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    Quote Originally Posted by deltawave View Post
    Rabies and tetanus can come visit your farm (tetanus spores are already there) with no travel required, and both can cause gruesome and horrific deaths. Please consider at LEAST vaccinating for tetanus--completely preventable--and rabies as well if it's even remotely prevalent in your area.
    Oops, sorry, I do vaccinate for tetanus. It was early when I posted. Rabies isn't a problem here typically and with my vet's permission, we skip it.


    1 members found this post helpful.

  9. #29
    Join Date
    Jan. 16, 2002
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    West Coast of Michigan
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    Thanks for clarifying and not being offended by the unsolicited smackdown.
    Click here before you buy.


    1 members found this post helpful.

  10. #30
    Join Date
    Jul. 19, 2003
    Location
    Middleburg, VA
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    I vaccinate for flu every 6 months to stay in the habit for FEI passports (my horse doesn't have one yet, but it sucks when you forget after you DO have one), and because he does show and travel a lot. Other things it depends (I'd have to look...I get confused with all the abbreviations). I used to do PHF twice a year, but my vet does not recommend it here (I used to be just down the road from where the first cases where found). I'm skeptical.



  11. #31
    Join Date
    May. 4, 2003
    Location
    Canada
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    The younger the horse, the more shots, per vet's advice (DW -always tetanus 1x!)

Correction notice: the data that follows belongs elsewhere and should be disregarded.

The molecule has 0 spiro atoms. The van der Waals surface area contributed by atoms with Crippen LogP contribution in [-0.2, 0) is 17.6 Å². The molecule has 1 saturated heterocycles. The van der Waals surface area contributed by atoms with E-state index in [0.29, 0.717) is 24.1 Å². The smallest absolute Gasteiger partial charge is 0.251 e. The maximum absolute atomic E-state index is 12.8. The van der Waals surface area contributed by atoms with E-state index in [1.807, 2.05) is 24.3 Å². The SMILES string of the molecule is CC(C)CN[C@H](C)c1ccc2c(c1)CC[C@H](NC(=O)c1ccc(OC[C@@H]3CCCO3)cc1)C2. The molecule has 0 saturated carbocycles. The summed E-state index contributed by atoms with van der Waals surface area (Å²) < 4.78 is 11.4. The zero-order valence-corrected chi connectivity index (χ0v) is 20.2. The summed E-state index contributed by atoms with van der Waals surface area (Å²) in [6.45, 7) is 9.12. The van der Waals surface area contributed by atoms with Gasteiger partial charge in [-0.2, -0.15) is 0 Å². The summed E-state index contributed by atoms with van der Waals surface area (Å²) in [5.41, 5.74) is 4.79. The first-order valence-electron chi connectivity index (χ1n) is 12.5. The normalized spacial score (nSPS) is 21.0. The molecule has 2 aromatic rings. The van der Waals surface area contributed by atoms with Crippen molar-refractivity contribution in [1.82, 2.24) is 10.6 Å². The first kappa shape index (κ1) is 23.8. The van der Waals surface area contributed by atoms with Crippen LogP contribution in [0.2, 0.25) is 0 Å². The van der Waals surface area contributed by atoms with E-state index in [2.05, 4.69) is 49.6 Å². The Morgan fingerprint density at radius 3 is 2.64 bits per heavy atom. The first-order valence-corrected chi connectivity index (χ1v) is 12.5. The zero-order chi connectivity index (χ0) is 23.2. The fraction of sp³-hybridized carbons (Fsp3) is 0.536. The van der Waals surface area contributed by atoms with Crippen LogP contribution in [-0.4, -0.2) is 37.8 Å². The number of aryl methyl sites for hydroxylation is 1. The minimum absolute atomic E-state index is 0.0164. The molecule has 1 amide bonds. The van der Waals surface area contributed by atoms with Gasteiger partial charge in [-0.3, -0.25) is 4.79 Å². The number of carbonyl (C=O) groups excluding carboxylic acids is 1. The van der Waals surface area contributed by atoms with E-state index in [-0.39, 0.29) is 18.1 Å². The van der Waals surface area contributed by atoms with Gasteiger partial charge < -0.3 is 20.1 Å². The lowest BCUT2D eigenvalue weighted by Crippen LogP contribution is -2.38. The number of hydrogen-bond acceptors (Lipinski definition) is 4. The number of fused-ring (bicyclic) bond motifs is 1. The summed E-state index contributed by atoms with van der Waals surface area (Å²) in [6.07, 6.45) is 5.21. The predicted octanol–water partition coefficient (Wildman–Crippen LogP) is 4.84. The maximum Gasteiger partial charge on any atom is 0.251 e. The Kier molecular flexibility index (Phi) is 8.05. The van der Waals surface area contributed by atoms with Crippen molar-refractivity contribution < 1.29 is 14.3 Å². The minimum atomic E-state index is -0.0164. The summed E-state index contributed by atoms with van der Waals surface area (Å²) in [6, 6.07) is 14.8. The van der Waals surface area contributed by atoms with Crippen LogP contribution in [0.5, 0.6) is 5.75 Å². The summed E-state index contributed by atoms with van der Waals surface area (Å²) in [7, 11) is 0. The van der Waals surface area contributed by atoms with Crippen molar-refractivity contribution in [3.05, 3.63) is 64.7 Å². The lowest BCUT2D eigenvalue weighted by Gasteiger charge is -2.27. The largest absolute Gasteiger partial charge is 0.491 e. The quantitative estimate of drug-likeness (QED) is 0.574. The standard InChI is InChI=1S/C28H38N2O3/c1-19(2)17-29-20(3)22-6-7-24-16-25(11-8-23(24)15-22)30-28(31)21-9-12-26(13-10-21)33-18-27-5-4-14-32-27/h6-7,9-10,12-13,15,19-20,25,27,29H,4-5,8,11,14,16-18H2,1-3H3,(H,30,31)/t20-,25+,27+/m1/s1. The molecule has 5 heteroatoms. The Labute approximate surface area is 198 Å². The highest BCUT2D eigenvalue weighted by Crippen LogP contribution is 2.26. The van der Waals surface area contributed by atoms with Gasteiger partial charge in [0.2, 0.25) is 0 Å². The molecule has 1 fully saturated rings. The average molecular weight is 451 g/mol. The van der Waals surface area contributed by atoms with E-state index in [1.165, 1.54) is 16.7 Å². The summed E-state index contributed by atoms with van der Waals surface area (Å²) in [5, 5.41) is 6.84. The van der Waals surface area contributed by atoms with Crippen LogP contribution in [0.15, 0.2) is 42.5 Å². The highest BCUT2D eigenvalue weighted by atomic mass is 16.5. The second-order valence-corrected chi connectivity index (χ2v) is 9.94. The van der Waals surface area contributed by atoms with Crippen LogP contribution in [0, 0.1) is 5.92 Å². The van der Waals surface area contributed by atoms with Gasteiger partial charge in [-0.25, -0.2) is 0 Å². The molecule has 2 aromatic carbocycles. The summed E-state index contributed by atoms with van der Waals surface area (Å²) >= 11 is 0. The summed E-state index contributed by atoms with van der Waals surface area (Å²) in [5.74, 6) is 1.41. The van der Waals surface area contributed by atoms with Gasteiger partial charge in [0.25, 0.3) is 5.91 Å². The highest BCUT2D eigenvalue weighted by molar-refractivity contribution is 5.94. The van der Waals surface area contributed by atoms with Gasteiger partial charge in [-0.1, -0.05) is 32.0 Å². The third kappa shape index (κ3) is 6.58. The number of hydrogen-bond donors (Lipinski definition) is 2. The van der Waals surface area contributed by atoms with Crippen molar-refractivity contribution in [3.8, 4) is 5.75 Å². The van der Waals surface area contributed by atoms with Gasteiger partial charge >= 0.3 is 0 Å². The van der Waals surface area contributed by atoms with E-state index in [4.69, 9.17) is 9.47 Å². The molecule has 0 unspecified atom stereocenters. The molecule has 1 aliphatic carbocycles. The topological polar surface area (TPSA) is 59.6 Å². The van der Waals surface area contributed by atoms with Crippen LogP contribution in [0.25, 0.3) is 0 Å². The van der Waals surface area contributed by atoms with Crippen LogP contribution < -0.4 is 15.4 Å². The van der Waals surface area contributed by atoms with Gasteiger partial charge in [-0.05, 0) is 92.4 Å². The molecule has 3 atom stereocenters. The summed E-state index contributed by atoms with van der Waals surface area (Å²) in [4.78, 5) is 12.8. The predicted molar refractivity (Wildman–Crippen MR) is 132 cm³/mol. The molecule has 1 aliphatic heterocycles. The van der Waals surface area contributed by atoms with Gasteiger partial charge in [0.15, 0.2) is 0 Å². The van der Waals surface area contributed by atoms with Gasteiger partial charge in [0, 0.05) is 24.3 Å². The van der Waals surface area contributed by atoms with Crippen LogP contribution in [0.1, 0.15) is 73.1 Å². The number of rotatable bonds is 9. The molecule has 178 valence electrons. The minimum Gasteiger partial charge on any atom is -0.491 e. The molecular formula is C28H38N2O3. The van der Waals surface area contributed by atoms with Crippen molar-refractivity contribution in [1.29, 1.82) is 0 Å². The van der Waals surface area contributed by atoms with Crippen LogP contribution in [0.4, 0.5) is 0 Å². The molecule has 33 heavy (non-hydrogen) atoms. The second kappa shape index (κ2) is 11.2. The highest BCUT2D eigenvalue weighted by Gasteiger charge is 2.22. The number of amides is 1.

Gave up giving West Nile for now, until there is an immediate danger in this area.
    Proud member of People Who Hate to Kill Wildlife clique



  12. #32
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    Jul. 14, 2011
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    Warren County, NJ
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    We do all shots in the spring, divided into two visits. I do all but strangles and flu/rhino. Botulism and Potomac have been around my area and these are things we never vaccinated for years ago but do now.

    I'd rather not vaccinate for rabies every year and would titer if it weren't so expensive. My horse is in his late 20s and I don't like to think of all the vaccines he's gotten in his long life....but perhaps that's why he's still here.



  13. #33
    Join Date
    Jan. 16, 2002
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    West Coast of Michigan
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    I don't like to think of all the vaccines he's gotten in his long life....
    Why not? They're like exercise and targeted training for the immune system. That's kind of like saying "I don't like to think of all those interval workouts we did"--using a body part the way it's MEANT to be used is a GOOD thing.
    Click here before you buy.


    2 members found this post helpful.